General Discussion / Re: When You Are the Only Cyclist in the Family
« on: January 29, 2013, 01:12:08 pm »
Even in the busiest times when the kids were little, I always set up one 3-day weekend tour with my buddies every spring.  It makes a real difference when you know that it's going to happen and it's been reserved months in advance.  We also did a lot of hiking, but that was easier to arrange because we could carry the kids (at least when they were small enough). 

General Discussion / Re: When You Are the Only Cyclist in the Family
« on: January 22, 2013, 07:16:37 pm »
I've spent over 40 years balancing my passions for family, biking, hiking and climbing.  When the kids are very young, it's tough. There were times a 45 minute ride or quick hike or ski was all I could get after work. (In fact, I often went out crosscountry skiing or biking at night, after thee kids were in bed.)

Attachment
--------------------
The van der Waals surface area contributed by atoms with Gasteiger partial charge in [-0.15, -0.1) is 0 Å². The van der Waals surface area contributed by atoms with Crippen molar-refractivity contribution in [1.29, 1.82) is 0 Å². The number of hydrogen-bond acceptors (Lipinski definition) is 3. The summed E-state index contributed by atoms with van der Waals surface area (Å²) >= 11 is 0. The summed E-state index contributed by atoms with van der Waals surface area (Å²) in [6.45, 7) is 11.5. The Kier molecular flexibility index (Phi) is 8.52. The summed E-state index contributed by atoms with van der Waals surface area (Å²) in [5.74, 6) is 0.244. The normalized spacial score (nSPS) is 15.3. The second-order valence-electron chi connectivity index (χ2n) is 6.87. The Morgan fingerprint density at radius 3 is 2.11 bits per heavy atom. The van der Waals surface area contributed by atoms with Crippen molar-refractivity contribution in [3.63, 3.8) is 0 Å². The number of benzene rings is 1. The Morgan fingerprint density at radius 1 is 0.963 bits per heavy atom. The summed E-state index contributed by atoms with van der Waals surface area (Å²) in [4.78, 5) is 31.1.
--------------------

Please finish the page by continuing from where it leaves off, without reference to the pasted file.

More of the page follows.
My wife is very supportive and we've kept open communication through the years.   That's necessary, if you are both going to work it out so you can have a healthy family, marriage and personal life. Believe me, it gets weird if you don't have that.  I definitely can't say it was always easy.

As the kids grew up, they became part of these activities, and we've had many family hikes and bike rides.  Now, I've got sons who carry some of my stuff.  25-30 years ago, I was carrying them! It's great to see them enjoying active lives doing pretty much the same things I was doing so many years ago, and still do, albeit on a more relaxed level than they do.  And it's wonderful to see them excel at these pursuits. 

General Discussion / Re: Traffic burnout?
« on: January 22, 2013, 07:03:41 pm »
  These days I'm getting back into rock climbing--an original passion of mine--and I'm thinking about long-distance back packing, too.  NO cars on wilderness single track!

I'm doing more climbing and hiking than biking these days, even at age 64. I sport climb once or twice a week in season and hike regiularly, too. I bike usually about once a week. If you are around WA, and want to colimb, let me know.